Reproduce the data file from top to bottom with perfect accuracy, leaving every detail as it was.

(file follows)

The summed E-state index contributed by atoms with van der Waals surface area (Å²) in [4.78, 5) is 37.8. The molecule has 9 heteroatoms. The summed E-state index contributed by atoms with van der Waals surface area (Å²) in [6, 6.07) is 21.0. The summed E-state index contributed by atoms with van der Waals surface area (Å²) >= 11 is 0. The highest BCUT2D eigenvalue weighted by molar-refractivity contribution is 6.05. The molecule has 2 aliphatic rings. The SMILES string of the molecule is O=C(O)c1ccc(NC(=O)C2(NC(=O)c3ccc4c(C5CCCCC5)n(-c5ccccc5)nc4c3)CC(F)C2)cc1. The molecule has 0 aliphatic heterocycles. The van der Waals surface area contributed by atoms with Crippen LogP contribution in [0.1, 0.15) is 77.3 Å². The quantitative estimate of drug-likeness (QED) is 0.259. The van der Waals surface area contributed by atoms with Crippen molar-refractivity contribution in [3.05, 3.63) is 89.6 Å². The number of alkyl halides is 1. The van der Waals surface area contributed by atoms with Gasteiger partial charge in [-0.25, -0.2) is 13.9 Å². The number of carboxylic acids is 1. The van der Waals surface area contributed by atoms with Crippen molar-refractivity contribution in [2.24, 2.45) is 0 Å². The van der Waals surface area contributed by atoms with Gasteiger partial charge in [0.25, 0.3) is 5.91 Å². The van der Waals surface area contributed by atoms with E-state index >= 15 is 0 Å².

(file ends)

The summed E-state index contributed by atoms with van der Waals surface area (Å²) in [4.78, 5) is 37.8. The molecule has 9 heteroatoms. The summed E-state index contributed by atoms with van der Waals surface area (Å²) in [6, 6.07) is 21.0. The summed E-state index contributed by atoms with van der Waals surface area (Å²) >= 11 is 0. The highest BCUT2D eigenvalue weighted by molar-refractivity contribution is 6.05. The molecule has 2 aliphatic rings. The SMILES string of the molecule is O=C(O)c1ccc(NC(=O)C2(NC(=O)c3ccc4c(C5CCCCC5)n(-c5ccccc5)nc4c3)CC(F)C2)cc1. The molecule has 0 aliphatic heterocycles. The van der Waals surface area contributed by atoms with Crippen LogP contribution in [0.1, 0.15) is 77.3 Å². The quantitative estimate of drug-likeness (QED) is 0.259. The van der Waals surface area contributed by atoms with Crippen molar-refractivity contribution in [3.05, 3.63) is 89.6 Å². The number of alkyl halides is 1. The van der Waals surface area contributed by atoms with Gasteiger partial charge in [-0.25, -0.2) is 13.9 Å². The number of carboxylic acids is 1. The van der Waals surface area contributed by atoms with Crippen molar-refractivity contribution in [2.24, 2.45) is 0 Å². The van der Waals surface area contributed by atoms with Gasteiger partial charge in [0.25, 0.3) is 5.91 Å². The van der Waals surface area contributed by atoms with E-state index >= 15 is 0 Å².